China is expected to report on Monday that economic growth will cool to slower for 28 years by 2018, due to a weakening of domestic demand and blowing US tariffs, increasing pressure on Beijing to expel more support measures to Prevent a sharper slowdown.
Growing signs of weakness in China – which have generated nearly a third of global growth over the last decade – are raising concerns about world economy risks and balancing profits for companies ranging from Apple to major automakers.
Chinese politicians have pledged more support to the economy this year to reduce the risk of massive job losses, but they have ruled out a "flood" of stimulus like the one released by Beijing earlier, which quickly sucked growth rates but left one mountain of debt.
Analysts asked Reuters that the world's second largest economy grew 6.4 percent in the October-December quarter from a year earlier, which lowered the previous quarter's 6.5 percent ace and matching levels last seen at the beginning of the year. 2009 during the global financial crisis.
That could pull GDP growth in 201
With stimulus measures expected to take some time to kick in, most believe Analysts say that conditions in China are likely to get worse before they improve and see a further slowdown at 6.3 percent this year. Some analysts believe that real growth levels are already much weaker than official data suggests.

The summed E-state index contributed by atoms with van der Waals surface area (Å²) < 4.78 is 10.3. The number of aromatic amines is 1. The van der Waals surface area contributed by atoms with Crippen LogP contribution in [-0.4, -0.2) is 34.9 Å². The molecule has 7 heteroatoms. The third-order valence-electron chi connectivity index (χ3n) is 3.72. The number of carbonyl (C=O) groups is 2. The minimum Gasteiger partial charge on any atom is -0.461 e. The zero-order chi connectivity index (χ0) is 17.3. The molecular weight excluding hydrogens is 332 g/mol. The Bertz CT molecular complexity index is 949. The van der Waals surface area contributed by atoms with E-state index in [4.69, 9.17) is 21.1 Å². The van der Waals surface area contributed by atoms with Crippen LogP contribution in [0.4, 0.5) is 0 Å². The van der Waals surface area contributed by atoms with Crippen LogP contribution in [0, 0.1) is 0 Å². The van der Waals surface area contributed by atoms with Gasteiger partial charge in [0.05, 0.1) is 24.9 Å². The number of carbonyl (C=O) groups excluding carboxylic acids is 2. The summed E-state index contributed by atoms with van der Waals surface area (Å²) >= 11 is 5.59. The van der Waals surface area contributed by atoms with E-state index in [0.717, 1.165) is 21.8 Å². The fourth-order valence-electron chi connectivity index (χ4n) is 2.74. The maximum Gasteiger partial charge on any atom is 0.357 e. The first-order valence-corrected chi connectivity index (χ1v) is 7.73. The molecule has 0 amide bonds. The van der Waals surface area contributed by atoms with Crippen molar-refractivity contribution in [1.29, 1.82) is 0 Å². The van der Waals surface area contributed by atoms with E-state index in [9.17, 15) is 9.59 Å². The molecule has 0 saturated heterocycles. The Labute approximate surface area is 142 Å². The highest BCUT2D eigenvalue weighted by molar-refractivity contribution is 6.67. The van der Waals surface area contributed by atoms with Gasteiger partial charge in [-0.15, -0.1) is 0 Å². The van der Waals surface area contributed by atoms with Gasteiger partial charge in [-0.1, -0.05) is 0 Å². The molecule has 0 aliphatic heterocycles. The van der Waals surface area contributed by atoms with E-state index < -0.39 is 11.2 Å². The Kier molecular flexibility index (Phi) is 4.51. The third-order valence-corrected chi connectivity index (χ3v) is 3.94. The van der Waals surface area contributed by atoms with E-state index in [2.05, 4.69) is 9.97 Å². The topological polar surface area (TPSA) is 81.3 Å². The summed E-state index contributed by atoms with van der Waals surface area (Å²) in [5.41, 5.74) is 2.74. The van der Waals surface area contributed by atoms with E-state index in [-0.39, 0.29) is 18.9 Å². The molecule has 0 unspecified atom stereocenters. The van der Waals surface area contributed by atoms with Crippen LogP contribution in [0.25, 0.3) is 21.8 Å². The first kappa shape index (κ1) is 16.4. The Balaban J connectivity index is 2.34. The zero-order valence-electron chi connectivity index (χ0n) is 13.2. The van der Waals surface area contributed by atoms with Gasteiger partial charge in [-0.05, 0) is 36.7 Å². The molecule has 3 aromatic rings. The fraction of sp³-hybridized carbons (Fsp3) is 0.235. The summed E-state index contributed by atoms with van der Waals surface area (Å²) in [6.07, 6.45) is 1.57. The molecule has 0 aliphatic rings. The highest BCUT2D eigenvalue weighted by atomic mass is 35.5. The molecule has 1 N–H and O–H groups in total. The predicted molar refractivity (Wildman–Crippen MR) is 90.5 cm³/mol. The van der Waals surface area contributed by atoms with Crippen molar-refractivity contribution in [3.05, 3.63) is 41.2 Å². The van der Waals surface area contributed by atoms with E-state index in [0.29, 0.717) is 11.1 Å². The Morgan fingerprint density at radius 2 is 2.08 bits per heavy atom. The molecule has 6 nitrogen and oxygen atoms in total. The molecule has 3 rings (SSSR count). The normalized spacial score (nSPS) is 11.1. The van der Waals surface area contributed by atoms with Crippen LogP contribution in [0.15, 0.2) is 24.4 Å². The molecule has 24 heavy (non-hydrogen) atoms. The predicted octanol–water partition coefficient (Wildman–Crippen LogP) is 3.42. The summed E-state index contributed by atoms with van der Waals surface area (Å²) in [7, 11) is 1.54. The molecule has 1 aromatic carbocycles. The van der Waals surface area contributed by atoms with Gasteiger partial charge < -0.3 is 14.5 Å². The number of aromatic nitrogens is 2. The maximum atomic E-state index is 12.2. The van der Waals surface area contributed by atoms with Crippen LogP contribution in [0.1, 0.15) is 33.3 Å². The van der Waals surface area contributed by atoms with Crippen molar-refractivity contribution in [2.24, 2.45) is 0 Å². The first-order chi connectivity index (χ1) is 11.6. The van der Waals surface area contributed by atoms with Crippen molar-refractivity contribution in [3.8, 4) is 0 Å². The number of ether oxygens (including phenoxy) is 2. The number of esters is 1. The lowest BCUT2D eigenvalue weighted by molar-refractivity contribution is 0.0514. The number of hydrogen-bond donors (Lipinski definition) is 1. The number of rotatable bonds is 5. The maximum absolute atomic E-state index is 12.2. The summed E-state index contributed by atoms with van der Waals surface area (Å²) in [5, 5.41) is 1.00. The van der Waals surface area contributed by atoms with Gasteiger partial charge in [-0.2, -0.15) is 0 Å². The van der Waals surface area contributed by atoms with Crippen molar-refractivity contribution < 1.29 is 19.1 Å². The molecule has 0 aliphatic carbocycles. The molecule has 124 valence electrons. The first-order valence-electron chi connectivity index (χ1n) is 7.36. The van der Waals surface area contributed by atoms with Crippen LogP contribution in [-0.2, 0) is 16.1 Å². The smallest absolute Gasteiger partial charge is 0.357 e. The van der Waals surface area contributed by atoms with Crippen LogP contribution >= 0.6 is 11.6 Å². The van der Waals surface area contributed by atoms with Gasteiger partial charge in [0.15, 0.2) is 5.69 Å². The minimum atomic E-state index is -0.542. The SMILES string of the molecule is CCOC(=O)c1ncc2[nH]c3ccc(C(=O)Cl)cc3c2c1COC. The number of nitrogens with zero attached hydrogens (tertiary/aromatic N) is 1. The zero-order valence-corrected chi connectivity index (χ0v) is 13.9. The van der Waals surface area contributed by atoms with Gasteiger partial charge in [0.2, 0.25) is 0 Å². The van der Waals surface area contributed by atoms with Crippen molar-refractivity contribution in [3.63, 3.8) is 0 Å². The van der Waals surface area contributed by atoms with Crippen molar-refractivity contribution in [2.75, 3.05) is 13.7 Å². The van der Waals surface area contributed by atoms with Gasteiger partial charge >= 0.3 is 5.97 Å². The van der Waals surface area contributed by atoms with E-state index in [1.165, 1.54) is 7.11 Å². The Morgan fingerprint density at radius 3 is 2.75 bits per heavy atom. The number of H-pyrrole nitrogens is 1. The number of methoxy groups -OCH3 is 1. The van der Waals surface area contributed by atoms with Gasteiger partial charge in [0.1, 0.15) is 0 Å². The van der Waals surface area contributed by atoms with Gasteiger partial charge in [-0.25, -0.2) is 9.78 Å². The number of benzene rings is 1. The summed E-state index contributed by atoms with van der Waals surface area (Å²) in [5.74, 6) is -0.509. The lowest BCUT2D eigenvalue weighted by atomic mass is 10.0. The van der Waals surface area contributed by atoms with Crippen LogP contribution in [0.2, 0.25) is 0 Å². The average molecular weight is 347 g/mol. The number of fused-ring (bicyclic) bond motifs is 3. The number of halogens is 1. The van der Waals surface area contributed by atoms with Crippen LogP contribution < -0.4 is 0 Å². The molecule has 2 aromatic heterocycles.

Although China and the United States agree on a trade deal in the current negotiations, which is a high order, analysts said it would not be a paradigm for the Chinese economy nebulization unless Beijing could galvanize weak investments and consumer demand.
Chen Xingdong, chief Chinese economist at BNP Paribas, said investors should not expect the latest stimulus line to produce similar results as in the global crisis of 2008-09, as Beijing's major spending package rapidly boosted growth.
"What China can really do this year is to prevent deflation, prevent a recession and a hard landing in the economy," Chen said.
Quarterly, growth is likely eased to 1.5 percent in Oct-Dec from 1.6 percent in the previous period.
China will release GDP data for the fourth quarter and 2018 on Monday (0200 GMT) along with December supplies, retail sales and fixed assets
Since China's quarterly GDP readings tend to be unusually stable, most investors prefer to focus on the latest trends.
Surprising contractions in December Trade data and factory activity indicators in recent weeks have suggested that the economy cools faster than expected at the end of 2018, leaving it shaky at the beginning of the new year.
Sources have told Reuters that Beijing was planning to endure its growth target at 6-6.5 percent this year from about 6.5 percent in 2018.